Starting in September, the European Union will ban vacuum cleaners using more than 1,600 watts of power, with the limit slated to be lowered to 900 watts by 2017. This ban won't just affect a handful of the worst offenders. According to the European Commission, the average vacuum cleaner sold today uses 1,800 watts.
Intended largely to reduce carbon emissions, the vacuum cleaner ban joins numerous other regulations throughout the world that severely restrict consumers' choices. Want an incandescent light bulb? Too bad – they're banned. How about a gas guzzling car? Sorry – they're being squeezed out by tighter fuel economy standards.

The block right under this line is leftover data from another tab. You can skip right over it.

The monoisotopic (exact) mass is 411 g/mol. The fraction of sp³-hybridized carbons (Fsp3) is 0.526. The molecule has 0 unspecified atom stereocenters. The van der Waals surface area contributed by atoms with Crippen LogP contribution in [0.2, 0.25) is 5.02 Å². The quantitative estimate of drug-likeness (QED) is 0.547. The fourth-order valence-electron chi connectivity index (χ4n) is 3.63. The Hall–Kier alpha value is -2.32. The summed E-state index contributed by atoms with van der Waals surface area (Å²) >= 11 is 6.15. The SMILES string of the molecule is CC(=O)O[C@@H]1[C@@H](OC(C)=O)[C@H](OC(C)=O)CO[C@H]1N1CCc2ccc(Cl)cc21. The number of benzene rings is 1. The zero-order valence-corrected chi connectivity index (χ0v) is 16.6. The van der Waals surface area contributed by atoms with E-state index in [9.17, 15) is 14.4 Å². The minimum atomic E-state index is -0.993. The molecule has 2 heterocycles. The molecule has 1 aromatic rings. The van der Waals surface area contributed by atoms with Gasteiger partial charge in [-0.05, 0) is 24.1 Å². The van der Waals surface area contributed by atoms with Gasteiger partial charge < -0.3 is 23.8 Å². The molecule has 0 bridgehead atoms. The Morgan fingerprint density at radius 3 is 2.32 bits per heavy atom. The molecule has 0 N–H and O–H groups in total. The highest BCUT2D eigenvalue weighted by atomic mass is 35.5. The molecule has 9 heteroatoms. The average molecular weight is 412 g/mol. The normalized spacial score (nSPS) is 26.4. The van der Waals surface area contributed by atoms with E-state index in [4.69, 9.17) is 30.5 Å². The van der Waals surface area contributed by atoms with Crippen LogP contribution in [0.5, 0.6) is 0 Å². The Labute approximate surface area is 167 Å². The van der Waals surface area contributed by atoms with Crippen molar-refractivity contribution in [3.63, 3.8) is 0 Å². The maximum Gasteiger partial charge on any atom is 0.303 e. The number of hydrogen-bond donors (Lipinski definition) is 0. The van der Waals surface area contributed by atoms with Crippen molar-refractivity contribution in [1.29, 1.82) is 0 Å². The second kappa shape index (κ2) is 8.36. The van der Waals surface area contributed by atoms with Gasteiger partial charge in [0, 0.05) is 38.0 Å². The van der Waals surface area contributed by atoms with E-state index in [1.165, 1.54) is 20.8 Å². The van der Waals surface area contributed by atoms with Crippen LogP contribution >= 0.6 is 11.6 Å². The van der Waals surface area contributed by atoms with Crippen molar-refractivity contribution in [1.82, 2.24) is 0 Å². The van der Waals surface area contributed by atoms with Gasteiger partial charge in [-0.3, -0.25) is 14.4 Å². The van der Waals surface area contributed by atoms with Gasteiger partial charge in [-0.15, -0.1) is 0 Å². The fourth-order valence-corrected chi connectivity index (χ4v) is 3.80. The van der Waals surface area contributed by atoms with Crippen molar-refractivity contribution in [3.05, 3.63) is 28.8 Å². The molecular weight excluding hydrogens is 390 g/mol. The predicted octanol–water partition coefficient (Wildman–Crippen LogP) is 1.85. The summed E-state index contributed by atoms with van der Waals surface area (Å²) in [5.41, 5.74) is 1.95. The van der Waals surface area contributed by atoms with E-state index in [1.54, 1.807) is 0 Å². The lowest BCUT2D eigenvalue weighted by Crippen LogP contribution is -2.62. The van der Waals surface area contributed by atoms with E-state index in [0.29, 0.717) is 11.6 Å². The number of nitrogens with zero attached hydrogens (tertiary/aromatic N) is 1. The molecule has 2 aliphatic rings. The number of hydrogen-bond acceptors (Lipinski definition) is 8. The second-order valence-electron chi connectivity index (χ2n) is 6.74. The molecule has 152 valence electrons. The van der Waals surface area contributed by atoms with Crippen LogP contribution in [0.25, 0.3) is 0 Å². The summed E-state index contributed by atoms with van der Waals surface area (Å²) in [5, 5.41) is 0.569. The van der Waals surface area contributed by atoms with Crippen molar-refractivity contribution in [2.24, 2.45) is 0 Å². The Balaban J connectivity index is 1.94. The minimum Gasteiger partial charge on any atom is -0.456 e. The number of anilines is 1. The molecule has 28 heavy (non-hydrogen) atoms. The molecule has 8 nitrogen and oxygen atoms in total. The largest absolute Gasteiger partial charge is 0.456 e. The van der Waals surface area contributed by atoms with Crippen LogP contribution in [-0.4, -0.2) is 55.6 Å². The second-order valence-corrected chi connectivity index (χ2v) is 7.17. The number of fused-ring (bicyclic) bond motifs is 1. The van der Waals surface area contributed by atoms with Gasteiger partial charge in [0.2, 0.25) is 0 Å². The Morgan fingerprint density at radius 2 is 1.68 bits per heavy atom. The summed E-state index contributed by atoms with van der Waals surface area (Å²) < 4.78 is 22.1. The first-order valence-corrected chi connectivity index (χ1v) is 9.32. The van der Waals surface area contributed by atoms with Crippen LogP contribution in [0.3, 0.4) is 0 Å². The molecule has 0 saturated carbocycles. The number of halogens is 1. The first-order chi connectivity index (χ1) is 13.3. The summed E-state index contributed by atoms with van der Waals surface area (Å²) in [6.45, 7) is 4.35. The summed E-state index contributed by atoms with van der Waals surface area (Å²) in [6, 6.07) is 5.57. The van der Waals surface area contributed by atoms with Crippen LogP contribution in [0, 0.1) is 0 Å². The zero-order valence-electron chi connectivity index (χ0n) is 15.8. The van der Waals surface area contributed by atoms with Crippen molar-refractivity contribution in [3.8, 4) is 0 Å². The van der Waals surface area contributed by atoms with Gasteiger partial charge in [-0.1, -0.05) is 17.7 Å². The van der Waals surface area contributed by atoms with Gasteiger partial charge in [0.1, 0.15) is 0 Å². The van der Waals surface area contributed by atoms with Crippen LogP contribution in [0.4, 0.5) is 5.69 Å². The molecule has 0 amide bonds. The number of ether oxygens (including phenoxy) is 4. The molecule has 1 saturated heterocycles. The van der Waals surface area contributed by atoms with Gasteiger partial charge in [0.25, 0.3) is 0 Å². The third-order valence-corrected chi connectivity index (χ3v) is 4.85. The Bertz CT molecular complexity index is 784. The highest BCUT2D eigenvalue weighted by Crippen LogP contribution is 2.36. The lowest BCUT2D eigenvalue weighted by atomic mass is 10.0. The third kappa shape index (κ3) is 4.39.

Rules like these rub many people the wrong way because they represent government intrusion into even the most minute of personal decisions. Do we really want the government telling us what kind of vacuum cleaner or light bulb to buy? Don't policy makers have better things to think about? Backers of such regulations counter that, when people buy powerful vacuum cleaners and incandescent bulbs, they don't take into account the spillover costs they impose on others by contributing to climate change...